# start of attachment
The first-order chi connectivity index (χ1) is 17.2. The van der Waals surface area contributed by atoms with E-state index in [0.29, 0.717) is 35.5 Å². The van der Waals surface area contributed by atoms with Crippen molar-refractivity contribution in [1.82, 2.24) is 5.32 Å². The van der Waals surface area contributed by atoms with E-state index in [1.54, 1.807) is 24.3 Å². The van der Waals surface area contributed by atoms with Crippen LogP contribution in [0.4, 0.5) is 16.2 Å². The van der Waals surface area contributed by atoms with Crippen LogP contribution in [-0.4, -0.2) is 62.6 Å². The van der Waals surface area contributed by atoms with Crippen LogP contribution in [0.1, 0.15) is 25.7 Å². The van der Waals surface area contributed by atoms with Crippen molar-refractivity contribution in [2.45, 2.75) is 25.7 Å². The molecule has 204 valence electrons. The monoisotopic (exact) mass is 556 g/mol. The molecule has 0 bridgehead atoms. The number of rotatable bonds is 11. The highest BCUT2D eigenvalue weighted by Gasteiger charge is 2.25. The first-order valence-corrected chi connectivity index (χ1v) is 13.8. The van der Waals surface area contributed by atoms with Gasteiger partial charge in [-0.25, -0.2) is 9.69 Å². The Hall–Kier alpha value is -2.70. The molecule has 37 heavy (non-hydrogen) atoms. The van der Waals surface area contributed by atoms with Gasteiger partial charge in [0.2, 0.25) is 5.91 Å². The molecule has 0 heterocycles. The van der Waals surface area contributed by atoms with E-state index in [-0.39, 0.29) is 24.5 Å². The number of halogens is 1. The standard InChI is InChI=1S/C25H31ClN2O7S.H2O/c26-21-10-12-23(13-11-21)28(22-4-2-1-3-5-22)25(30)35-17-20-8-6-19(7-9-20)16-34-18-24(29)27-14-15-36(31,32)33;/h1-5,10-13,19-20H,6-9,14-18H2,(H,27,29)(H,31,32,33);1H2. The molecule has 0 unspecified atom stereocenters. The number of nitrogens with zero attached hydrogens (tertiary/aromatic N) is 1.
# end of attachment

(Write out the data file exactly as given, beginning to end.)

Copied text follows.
The first-order chi connectivity index (χ1) is 17.2. The van der Waals surface area contributed by atoms with E-state index in [0.29, 0.717) is 35.5 Å². The van der Waals surface area contributed by atoms with Crippen molar-refractivity contribution in [1.82, 2.24) is 5.32 Å². The van der Waals surface area contributed by atoms with E-state index in [1.54, 1.807) is 24.3 Å². The van der Waals surface area contributed by atoms with Crippen LogP contribution in [0.4, 0.5) is 16.2 Å². The van der Waals surface area contributed by atoms with Crippen LogP contribution in [-0.4, -0.2) is 62.6 Å². The van der Waals surface area contributed by atoms with Crippen LogP contribution in [0.1, 0.15) is 25.7 Å². The van der Waals surface area contributed by atoms with Crippen molar-refractivity contribution in [2.45, 2.75) is 25.7 Å². The molecule has 204 valence electrons. The monoisotopic (exact) mass is 556 g/mol. The molecule has 0 bridgehead atoms. The number of rotatable bonds is 11. The highest BCUT2D eigenvalue weighted by Gasteiger charge is 2.25. The first-order valence-corrected chi connectivity index (χ1v) is 13.8. The van der Waals surface area contributed by atoms with Gasteiger partial charge in [-0.25, -0.2) is 9.69 Å². The Hall–Kier alpha value is -2.70. The molecule has 37 heavy (non-hydrogen) atoms. The van der Waals surface area contributed by atoms with Gasteiger partial charge in [0.2, 0.25) is 5.91 Å². The molecule has 0 heterocycles. The van der Waals surface area contributed by atoms with E-state index in [-0.39, 0.29) is 24.5 Å². The number of halogens is 1. The standard InChI is InChI=1S/C25H31ClN2O7S.H2O/c26-21-10-12-23(13-11-21)28(22-4-2-1-3-5-22)25(30)35-17-20-8-6-19(7-9-20)16-34-18-24(29)27-14-15-36(31,32)33;/h1-5,10-13,19-20H,6-9,14-18H2,(H,27,29)(H,31,32,33);1H2. The molecule has 0 unspecified atom stereocenters. The number of nitrogens with zero attached hydrogens (tertiary/aromatic N) is 1.